historical corpora

Uncovering Hidden Voices: Oral History as Sustainable and Reusable Data

3 December 2021
The Project, Oral history, often used by communities whose historical experiences have left few textual or material traces, plays a crucial role in uncovering hidd
‘If a colleague of mine wants to teach about women’s history, and wants their students to access oral histories, they can work in the Media Suite. Thi, btn-arrow-circle, Gerse.jpg, image-left
Working with several partners – grassroots organisation Dona Daria and cultural foundation DIG IT UP, as well as GeschiedenisLab, Stadsarchief Rotterd
Goals and Processes, The project’s aim is to design a ‘story cycle model’, a workflow template that can be reused by heritage associations for future projects. Based on a
DonaDaria.jpg, ‘We discuss, what does it mean to create oral history? How can I make sure that what I have created can be seen as data, can be found as data, and reu
Building on Karrouche’s experience with the digitisation of a previous oral history project, entitled ‘Ziel van de Wederopbouw’, which is already part
‘It is important to work with these types of smaller collections on subjects that are burning topics in society, but are not easily identified in a la, btn-arrow-circle, RtSA.jpg, image-left
One of the most important things, it emerged, is making informed consent forms part of the process, which was not routinely done in the past. Herit
Discover the CLARIAH Mediasuite:, CLARIAH Mediasuite, btn-arrow-circle, Clariah_logo.jpg, image-left
<div> <hr /></div>
Output and Results, The project, which began this year, will continue until the summer of 2022, with a symposium and a ‘live magazine’ to showcase the story cycle model a
Role of CLARIN, ‘For CLARIAH, it’s such a practical, concrete way to be relevant in society. You are making a small difference, ensuring that as a large digital infra
Norah Karrouche, Assistant Professor, Department of History, Vrije Universiteit Amsterdam and Senior researcher, Erasmus School of History, Culture an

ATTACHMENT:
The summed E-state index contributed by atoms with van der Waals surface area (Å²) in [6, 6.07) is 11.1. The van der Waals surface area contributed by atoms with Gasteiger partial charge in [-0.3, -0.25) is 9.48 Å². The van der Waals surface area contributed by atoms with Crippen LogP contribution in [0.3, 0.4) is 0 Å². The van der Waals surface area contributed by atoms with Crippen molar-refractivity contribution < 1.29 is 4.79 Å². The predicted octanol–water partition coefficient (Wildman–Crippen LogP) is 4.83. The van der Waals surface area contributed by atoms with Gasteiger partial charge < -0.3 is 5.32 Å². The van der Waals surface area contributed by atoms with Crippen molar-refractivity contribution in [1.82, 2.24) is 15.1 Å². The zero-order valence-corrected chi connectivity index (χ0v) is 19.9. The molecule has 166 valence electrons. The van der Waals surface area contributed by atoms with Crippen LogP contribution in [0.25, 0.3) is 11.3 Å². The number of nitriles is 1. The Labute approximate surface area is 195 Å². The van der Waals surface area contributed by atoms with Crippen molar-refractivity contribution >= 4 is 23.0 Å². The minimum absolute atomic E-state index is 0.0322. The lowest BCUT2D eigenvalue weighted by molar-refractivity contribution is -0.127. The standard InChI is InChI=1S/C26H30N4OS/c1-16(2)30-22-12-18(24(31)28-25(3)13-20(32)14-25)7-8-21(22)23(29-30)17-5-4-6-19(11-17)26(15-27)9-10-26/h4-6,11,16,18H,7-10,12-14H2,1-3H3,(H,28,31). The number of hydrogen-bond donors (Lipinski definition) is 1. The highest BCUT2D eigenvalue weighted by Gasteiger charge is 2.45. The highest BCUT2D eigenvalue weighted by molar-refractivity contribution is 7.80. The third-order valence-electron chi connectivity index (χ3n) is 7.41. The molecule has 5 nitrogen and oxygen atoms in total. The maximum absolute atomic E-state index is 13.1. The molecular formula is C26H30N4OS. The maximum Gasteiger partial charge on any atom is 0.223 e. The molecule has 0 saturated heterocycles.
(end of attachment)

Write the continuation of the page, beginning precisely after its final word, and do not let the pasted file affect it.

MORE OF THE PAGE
DIG IT UP:, btn-arrow-circle

ABaC:us – Austrian Baroque Corpus

Austrian Baroque Corpus collage of page images

The Austrian Baroque Corpus is a digital collection of printed German language texts dating from the Baroque era, now freely available through the Austrian Centre for Digital Humanities: https://acdh.oeaw.ac.at/abacus/

At present, the digital collection holds several texts specific to the memento mori genre written by, or ascribed to, Abraham a Sancta Clara (1644-1710), who was a renowned Augustinian monk, and a widely read author throughout Europe at his time. All of the texts (sermons, devotional books and works related to the dance-of-death theme) have been enriched with different layers of structural information and tagged using automated tools adapted to the specific needs of the language of the period. One important achievement of the project is that each occurring historic word form has been electronically mapped to its corresponding lemma in High German and corrected or verified by domain experts. Throughout all of the phases of the workflow, the interdisciplinary team (literary, linguistic, and text technology specialists) insisted on high quality linguistic and semantic annotation, creating a sound basis that allows for sophisticated research questions. 

Austrian Centre for the Digital Humanities
Project leader
Claudia Resch
Screenshot of Austrian Baroque Corpus interface
Contact email

The present corpus was compiled between 2010 and 2015 at the Institute for Corpus Linguistics and Text Technology (ICLTT) and at the Austrian Centre for Digital Humanities (ACDH) of the Austrian Academy of Sciences, alongside two associated research projects: “Text‐Technological Methods for the Analysis of Austrian Baroque Literature“ (March 2012 – September 2014, supported by funds of the Österreichische Nationalbank, Anniversary Fund) and “Mortuary Cult in 17th Century Vienna: Confraternity Studies in the Digital Age” (June 2014 – May 2015, supported by funds of the City of Vienna).